HRD in Small Organisations: Research and Practice

By Jim Stewart; Graham Beaver | Go to book overview

2

Why HRD in small organisations may have become a neglected field of study

Rosemary Hill


Objectives

The main purpose of the chapter is to explore possible reasons why human resource development in small organisations may have become a neglected field of study. It proposes a theoretical model to explain this current context, and draws upon case-study research to support and illustrate the validity of the model. The main argument advanced is that the mistaken application of ‘large-organisation logic’ to HRD in small organisations is fundamental to the problem of its neglect as a field of study. The explanatory model introduced in the chapter aims specifically to show how the application of large-organisation logic in small organisations causes barriers at various stages of HRD research.

This tenet is underpinned by a further argument based upon what appears to be a predominant theme in the literature about HRD in small organisations. There is a substantial amount of evidence to suggest that small organisations do not have the HRD expertise, infrastructure and general resource more usually enjoyed by larger ones (see for example, Hill 2001; Hill and Stewart 1999; Matlay 2001; Westhead and Storey 1996, 1997; Wognum and Bartlett 2001). At first appraisal, this may indicate that HRD in small organisations is characterised by conditions of absence and deficiency. The author, however, questions the notion that small organisations do not ‘do’ HRD - that is HRD founded and conceptualised in conventional, large-organisational logic and models. For on the basis that many small organisations do survive - in the United Kingdom, for instance, 99 per cent of businesses have fewer than fifty employees (Department for Education and Employment (DfEE) 2000) - it is not unreasonable to think that they must be doing something right. Furthermore, if we believe the vast amount of academic and practitioner literature about the value of HRD and learning to organisational capability and performance (see, for example, Shelton 2001), then some of what small organisations do right could, arguably, be construed as ‘developmental’.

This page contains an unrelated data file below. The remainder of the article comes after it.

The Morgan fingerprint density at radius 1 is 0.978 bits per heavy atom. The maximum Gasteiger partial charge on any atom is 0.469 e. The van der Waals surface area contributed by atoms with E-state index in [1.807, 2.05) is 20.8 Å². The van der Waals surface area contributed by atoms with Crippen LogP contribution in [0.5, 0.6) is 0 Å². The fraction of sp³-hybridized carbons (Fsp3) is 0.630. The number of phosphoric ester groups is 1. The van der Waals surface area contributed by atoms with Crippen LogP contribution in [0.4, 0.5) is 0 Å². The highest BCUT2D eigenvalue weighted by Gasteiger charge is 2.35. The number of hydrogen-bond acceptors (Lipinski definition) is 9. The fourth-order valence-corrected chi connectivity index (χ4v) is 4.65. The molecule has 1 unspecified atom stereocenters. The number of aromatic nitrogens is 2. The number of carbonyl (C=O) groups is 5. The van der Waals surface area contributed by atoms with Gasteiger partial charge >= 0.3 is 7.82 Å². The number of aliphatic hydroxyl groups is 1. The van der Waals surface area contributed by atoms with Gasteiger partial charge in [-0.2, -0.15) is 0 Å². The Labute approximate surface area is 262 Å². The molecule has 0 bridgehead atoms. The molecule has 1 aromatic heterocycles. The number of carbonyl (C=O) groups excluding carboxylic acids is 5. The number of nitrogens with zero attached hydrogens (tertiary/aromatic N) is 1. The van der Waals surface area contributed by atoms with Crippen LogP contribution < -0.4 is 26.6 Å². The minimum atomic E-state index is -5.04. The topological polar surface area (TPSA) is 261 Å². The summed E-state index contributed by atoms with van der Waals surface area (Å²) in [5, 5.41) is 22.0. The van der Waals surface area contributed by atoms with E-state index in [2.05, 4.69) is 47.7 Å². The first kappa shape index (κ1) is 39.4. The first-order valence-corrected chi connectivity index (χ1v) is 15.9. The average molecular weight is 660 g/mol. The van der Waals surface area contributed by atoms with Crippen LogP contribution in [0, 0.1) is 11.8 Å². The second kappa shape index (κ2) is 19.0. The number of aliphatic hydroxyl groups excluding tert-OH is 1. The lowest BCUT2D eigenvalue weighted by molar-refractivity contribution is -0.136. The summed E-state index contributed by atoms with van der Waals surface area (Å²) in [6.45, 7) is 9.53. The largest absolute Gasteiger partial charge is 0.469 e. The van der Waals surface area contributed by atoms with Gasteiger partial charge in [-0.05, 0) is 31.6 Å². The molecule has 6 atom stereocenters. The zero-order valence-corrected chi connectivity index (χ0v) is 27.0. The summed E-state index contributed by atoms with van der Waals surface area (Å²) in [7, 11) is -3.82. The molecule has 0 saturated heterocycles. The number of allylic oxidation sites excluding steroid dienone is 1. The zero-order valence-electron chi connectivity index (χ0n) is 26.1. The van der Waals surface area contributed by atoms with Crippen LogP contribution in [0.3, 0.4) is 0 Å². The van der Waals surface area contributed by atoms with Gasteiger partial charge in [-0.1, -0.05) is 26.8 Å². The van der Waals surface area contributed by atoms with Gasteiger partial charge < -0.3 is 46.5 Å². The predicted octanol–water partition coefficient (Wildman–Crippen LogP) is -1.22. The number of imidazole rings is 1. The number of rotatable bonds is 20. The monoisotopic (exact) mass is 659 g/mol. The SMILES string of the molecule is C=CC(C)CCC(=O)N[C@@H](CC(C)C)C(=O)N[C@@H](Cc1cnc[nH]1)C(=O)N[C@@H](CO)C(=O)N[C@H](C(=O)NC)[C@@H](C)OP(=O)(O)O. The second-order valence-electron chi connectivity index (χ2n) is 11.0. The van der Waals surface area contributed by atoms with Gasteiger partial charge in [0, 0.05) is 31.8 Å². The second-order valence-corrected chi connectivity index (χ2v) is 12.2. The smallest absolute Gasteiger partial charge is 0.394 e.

The next section discusses in more detail what is known about HRD in small organisations and proposes an alternate conceptualisation. This is followed by an explanation of the research context and design, to include its logic and methodology. Findings about the HRD approaches in three small case-study organisations are then advanced, leading to a concluding theory of why HRD in small organisations may

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